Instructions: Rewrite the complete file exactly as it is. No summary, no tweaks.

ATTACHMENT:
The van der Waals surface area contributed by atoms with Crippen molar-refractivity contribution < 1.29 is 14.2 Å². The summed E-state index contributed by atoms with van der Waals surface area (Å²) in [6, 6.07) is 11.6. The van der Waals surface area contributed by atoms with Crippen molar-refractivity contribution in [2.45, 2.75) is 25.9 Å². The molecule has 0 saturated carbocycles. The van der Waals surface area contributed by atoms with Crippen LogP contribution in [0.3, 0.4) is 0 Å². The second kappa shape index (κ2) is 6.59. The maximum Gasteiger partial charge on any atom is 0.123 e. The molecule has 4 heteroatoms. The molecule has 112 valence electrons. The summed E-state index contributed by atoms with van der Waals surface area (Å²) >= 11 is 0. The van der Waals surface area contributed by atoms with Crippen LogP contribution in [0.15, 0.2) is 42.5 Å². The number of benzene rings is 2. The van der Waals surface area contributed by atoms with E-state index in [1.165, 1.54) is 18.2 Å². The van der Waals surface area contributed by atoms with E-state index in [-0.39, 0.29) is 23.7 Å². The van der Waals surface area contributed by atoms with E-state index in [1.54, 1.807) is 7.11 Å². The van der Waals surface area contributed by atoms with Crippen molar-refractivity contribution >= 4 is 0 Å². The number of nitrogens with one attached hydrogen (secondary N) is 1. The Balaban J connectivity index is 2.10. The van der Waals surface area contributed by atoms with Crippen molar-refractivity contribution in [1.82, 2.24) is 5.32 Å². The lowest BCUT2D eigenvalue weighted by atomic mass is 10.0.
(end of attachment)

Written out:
The van der Waals surface area contributed by atoms with Crippen molar-refractivity contribution < 1.29 is 14.2 Å². The summed E-state index contributed by atoms with van der Waals surface area (Å²) in [6, 6.07) is 11.6. The van der Waals surface area contributed by atoms with Crippen molar-refractivity contribution in [2.45, 2.75) is 25.9 Å². The molecule has 0 saturated carbocycles. The van der Waals surface area contributed by atoms with Crippen LogP contribution in [0.3, 0.4) is 0 Å². The second kappa shape index (κ2) is 6.59. The maximum Gasteiger partial charge on any atom is 0.123 e. The molecule has 4 heteroatoms. The molecule has 112 valence electrons. The summed E-state index contributed by atoms with van der Waals surface area (Å²) >= 11 is 0. The van der Waals surface area contributed by atoms with Crippen LogP contribution in [0.15, 0.2) is 42.5 Å². The number of benzene rings is 2. The van der Waals surface area contributed by atoms with E-state index in [1.165, 1.54) is 18.2 Å². The van der Waals surface area contributed by atoms with E-state index in [-0.39, 0.29) is 23.7 Å². The van der Waals surface area contributed by atoms with E-state index in [1.54, 1.807) is 7.11 Å². The van der Waals surface area contributed by atoms with Crippen molar-refractivity contribution >= 4 is 0 Å². The number of nitrogens with one attached hydrogen (secondary N) is 1. The Balaban J connectivity index is 2.10. The van der Waals surface area contributed by atoms with Crippen molar-refractivity contribution in [1.82, 2.24) is 5.32 Å². The lowest BCUT2D eigenvalue weighted by atomic mass is 10.0.